The Most Important Contributor to Happiness, According to Science
In the summer of 2017, I spent months in a state of inaction, wrestling with myself about a problem I was facing. I had an idea for a book I wanted to write, but I was worried that a publisher wouldn’t be interested in it. I wrote and rewrote book proposals, researched literary agents, and weighed pros and cons.
I was worried that the book wouldn’t be good enough. I feared being rejected by the traditional publishing industry.
Around Labor Day, I had an epiphany and came to a resolution: Just write the damn book. After all, how was I to know whether the book was good enough until there was an actual book in existence to judge?
Six months later, the book was published. But I didn’t go the traditional publishing route. Shortly after I started to write the book, I decided to self publish. With action, the right decision became clear. I wasn’t going to put my dream into someone else’s hands. I didn’t want to relinquish creative control to a gatekeeper. I decided to succeed or fail on my own terms.
By assuming control, the weight of the anxiety I was feeling lifted. The inertia of inaction eased and was replaced by the joy of autonomy.
The Happiness of Freedom
Ours is a happiness-obsessed culture. By and large, this is a good thing. We should optimize for happiness. Problems arise, however, when we fail to understand from where true happiness derives.
For example, before making the decision to self publish my book, I was unhappy because I was focused solely on the end result: a traditionally published book. I thought that having a publisher’s seal of approval would give the book (and me, by extension) the imprimatur of higher status. Therefore, unless and until I had a book deal, I was outsourcing my happiness by placing control of the outcome in someone else’s hands.
This led to inaction, because as long I didn’t actually write the book, there was nothing in existence for someone else to evaluate and reject. I could cling to the idea that I had a good book inside me—and daydream about the happiness it would bring to me once completed—but never move forward. All this accomplished was to make me miserable.
What I failed to understand was that true happiness doesn’t flow from the results of taking action, but rather the taking of action itself.
Indeed, according to a recent report by The Journal of Personality and Social Psychology, the highest predictor of happiness is not money, good looks, or popularity. It’s “autonomy,” which the report defines as "the feeling that your life—its activities and habits—are self-chosen and self-endorsed." Researcher Angus Campbell explained that, "Having a strong sense of controlling one's life is a more dependable predictor of positive feelings of well-being than any of the objective conditions of life we have considered.”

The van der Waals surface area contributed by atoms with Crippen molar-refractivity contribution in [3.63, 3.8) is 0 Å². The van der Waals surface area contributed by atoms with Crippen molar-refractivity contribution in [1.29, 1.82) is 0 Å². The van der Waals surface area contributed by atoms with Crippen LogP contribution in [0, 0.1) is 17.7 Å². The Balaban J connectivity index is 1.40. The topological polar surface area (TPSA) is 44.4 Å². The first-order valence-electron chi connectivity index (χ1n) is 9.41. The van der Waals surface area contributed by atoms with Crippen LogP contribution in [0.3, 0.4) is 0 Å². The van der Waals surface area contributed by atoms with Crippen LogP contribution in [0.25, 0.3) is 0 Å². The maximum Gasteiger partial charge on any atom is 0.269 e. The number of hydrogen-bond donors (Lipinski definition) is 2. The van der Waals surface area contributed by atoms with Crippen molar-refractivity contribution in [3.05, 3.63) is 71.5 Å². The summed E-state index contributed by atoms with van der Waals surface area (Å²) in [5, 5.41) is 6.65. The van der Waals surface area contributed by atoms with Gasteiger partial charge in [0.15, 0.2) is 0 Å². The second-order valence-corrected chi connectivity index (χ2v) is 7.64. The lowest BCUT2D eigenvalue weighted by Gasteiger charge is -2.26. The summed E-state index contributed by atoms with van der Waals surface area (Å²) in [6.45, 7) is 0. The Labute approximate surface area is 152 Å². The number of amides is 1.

A University of Michigan nationwide survey of adults backs up these findings. It found that 15% of Americans who claimed they felt "in control of their lives" reported having "extraordinarily positive feelings of happiness."
When I was unhappily weighing the pros and cons of how to move forward on my book I was waiting around to get picked. It was only after choosing to pick myself that I summoned the motivation to move forward—and during the process my frustration evolved into happiness and contentment. I focused on the actions within my control—specifically, getting my butt out of bed early in the morning and writing the book—rather than outcomes that someone else could determine.
Don’t Wait to get Picked
Too many people export their happiness to the whims of external forces rather than empowering themselves by being independent actors. They chase approval instead of autonomy. This takes many forms, from obsessing over social media “likes” to worrying about being accepted into the “right” social circles. In a business or professional setting, it may involve worrying about things like awards, accolades and titles. Focusing on these types of outcomes is a recipe for unhappiness precisely because they’re out of our control.
People who wait to get picked exhibit what is called an “external locus of control.” People who pick themselves exhibit an “internal locus of control.” Someone with an internal locus views themselves as the master of their domain who makes things happen, while someone with an external locus believes that things happen to them.
Start Taking Small Actions
Like most things in life that matter, living an autonomous life starts with small, consistent forward movement.
As Oxford University psychologist Michael Argyle explained,"For unhappy people, their time is unfilled, open, and uncommitted. They postpone things and are inefficient. For happy people, time is filled and planned. They are punctual and efficient."
When your life feels out of control, the challenges you face often feel insurmountable. You need to seize back control, but change won’t happen all at once. It only happens slowly and sequentially.
By taking action, momentum will build. You’ll feel empowered. You’ll start to feel autonomous. You’ll seize more control. And the virtuous cycle of autonomy will set in. You’ll be more purposeful and intentional with your time. The feelings of listlessness and helplessness over outside circumstances will subside. You’ll procrastinate less and take action more. Most importantly, you’ll be happier.